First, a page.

Sorry, Jerrod, but there’s no easy answer. Clothes don’t come with an expiration date. You just have to play it by ear. Some people always want to wear clothes that look fresh and new; others strongly value the patina and unique, well-worn slouchiness and softness of highly broken-in clothes. Most people are somewhere in the middle—and each person has to decide for himself where on that spectrum he is most comfortable. There is no one correct place. It also depends on the type of clothing involved: old casual garments look better than old dressy garments (with the exception of very high quality dress shoes—good shell shoes with an aged patina look good). Considering the casual clothes that you typically wear, I don’t think you need to worry about when to put anything out to pasture. Your inner voice will tell you when an item has gone beyond “comfortable and broken in” and has entered “ratty” territory. Of course, you could get married—then your wife will happily take it upon herself to tell you in no uncertain terms when it’s time to throw out a beloved garment. She might even dispose of some of your old clothes without telling you. How convenient that would be. But getting married might be a drastic solution to your dilemma. Kind of like getting rid of a tree stump by dropping a 500-pound bomb on it.

  5. R. Paternost says:

    The tops look perfectly good. It would be a shame not to have them re-soled.

  6. Lennart says:

    A piece of good advice. I had my latest pair resoled a week after buying them, now I had them for about two years and they still look good. Don’t use them daily, have a number of differrent pairs to altrnate with. Also polish, not too uber-shiny, certainly not on brown shoes… but they do need some polish now and then. However, I would say, where you are with your weejuns I am with my polo shirts, usually someone needs to tell me to stop wearing them 🙂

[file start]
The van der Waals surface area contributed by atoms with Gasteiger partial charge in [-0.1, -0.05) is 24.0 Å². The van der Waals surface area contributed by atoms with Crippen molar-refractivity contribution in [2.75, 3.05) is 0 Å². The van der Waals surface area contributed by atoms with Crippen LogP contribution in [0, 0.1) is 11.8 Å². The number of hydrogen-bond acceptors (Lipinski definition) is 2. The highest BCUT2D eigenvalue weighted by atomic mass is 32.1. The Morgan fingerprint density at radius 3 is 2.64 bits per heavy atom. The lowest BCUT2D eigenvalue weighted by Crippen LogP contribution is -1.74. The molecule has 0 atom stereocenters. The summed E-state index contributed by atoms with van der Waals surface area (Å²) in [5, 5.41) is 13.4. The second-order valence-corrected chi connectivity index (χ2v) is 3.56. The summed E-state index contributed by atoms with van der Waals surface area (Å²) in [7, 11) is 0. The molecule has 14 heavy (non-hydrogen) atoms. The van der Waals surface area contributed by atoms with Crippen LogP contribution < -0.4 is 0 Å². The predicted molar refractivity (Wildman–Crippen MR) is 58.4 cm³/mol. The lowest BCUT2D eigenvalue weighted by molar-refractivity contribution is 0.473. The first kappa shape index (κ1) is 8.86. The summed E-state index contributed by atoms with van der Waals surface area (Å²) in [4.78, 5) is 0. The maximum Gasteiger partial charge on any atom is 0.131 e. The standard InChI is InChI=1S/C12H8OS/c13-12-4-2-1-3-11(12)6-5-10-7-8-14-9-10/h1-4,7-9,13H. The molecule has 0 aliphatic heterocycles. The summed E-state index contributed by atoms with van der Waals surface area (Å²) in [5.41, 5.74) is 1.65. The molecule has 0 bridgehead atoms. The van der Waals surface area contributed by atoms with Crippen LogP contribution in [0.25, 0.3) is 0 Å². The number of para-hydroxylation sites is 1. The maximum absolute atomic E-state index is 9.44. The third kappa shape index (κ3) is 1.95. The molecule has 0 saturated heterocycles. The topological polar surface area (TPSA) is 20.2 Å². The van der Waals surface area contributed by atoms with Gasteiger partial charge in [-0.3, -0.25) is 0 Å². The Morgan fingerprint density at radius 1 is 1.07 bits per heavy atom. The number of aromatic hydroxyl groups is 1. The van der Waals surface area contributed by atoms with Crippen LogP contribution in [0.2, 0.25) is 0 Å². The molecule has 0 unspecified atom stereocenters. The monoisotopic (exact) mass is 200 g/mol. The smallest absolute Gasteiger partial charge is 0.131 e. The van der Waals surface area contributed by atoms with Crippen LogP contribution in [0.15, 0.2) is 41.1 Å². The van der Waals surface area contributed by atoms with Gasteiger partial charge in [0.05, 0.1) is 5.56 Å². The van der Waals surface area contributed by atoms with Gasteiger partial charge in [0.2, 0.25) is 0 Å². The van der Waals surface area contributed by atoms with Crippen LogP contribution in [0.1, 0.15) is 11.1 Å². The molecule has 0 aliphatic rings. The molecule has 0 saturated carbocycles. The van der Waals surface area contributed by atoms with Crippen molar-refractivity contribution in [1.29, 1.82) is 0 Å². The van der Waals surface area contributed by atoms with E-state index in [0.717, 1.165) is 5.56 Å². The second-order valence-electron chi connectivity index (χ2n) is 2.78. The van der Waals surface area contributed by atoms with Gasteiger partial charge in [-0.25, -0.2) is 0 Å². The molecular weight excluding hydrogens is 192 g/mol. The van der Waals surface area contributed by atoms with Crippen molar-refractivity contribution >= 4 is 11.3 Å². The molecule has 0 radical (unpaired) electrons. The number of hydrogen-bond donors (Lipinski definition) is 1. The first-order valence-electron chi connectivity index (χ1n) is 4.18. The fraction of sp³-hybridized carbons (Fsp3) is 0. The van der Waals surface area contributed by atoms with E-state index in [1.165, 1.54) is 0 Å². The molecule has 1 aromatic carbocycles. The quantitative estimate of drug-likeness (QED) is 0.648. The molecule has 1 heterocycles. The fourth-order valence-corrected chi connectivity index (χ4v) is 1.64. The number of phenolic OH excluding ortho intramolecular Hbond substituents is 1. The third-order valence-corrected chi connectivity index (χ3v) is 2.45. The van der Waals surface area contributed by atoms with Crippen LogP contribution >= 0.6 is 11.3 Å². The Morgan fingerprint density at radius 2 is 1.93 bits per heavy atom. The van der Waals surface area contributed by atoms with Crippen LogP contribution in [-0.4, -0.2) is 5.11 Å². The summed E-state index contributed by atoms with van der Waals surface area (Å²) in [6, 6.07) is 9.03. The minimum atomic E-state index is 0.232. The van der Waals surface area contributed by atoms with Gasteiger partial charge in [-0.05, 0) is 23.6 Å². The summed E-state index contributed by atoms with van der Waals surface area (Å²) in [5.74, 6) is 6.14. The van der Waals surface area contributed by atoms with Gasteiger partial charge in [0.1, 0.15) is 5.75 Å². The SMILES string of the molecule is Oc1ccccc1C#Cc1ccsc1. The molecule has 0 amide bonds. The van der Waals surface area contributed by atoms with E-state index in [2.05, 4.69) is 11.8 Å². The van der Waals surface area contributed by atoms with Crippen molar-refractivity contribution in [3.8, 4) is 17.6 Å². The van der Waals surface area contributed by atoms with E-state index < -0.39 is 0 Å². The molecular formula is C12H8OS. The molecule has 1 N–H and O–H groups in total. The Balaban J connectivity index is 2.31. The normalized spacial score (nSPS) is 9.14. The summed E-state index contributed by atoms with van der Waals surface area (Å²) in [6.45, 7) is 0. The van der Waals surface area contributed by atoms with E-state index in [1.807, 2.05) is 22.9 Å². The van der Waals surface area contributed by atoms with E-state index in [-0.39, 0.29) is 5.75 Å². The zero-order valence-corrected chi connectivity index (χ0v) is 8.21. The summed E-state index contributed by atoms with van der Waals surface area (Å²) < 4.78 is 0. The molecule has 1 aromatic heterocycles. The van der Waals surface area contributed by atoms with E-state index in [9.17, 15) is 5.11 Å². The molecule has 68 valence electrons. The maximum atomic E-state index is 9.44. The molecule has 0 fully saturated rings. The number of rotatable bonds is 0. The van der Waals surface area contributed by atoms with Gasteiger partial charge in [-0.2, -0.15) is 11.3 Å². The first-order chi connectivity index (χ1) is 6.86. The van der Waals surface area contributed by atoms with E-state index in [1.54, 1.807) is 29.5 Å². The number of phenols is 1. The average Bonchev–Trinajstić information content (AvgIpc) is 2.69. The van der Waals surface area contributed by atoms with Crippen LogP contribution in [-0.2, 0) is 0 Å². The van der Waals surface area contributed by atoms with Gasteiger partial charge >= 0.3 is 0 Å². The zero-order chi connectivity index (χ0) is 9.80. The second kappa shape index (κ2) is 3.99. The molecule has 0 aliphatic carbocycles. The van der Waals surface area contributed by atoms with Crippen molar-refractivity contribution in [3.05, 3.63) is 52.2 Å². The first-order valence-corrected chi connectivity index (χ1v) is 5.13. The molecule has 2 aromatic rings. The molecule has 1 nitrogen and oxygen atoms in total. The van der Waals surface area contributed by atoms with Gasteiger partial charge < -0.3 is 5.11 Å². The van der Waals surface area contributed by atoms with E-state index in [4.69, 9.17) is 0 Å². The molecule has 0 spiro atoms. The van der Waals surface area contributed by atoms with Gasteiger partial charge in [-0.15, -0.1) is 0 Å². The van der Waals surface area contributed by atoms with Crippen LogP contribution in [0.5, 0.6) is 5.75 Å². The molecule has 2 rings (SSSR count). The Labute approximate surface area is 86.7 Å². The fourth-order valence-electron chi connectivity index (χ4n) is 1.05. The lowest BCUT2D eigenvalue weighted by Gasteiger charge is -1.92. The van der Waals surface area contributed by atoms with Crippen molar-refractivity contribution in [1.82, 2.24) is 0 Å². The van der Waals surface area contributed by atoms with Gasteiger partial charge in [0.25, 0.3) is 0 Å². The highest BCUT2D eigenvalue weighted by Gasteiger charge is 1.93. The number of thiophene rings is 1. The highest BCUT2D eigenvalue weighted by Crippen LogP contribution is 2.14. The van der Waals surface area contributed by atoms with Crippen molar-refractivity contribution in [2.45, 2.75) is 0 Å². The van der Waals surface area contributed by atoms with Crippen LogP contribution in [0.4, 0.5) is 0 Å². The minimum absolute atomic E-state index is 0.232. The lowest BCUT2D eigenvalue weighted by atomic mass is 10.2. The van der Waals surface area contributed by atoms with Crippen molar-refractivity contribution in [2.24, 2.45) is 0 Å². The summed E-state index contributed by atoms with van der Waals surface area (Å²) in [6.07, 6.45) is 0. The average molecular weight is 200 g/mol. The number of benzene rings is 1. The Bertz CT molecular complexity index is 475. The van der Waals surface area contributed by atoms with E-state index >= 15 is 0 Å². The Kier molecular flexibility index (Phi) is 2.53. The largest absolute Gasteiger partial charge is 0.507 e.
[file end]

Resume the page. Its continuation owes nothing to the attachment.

7. EC says:

    I am a high school school teacher. I use ten shirts and seven pants, with a couple odd ones peppered once or twice a month. My key for longevity has been rotation. I’ve clothes more than 15 years old that are common brands, Lands End, Dockers…. and they still hold their own. Rotate clothes just like shoes and you’ll be surprised how much longer they last.

  8. JJ says:

    Nice shoes but the soles have had it. Trads are faithful to Weejuns, but look into Allen Edmonds, particularly the Patriot. Closeout sales right now on that model. A vastly superior shoe to Weejuns. Also, get some shoes trees and polish. Your shoes will look better and last longer.

  9. Paper Clip says:

    One other suggestion is get a different sole put on them – like a commando or other rubber soul and use them for damp days…

  10. Fred Johnson says:

    I always get the Larson weejun which has the double leather soles, and get them resoled when necessary; my last pair are 5 years old. As previously said, good care and rotation are the keys to long life and low cost per wear.

  11. Pete says:

    Those look like they could be resoled/polished up by a professional cobbler. You might be surprised how they can breathe life into your stuff when it is starting to look a little (or a lot) worn out. I have a shoe guy that basically got three more winters out of a pair of Clark’s boots that I had, and they still have that nice, broken-in feel and patina to them. I work in commercial real estate in Detroit, and I beat the hell out of my stuff. From my experience, those shoes don’t look so bad. However, there is one part of the math problem here that is up to you. If those were a more expensive pair, like say Gucci, Allen Edmonds, or Alden’s, you would be crazy not to get them fixed up. Bass Weejuns though can be bought on sale at Macy’s in the $70.00s, so it might not be worth it to resole them.

  12. BRB says: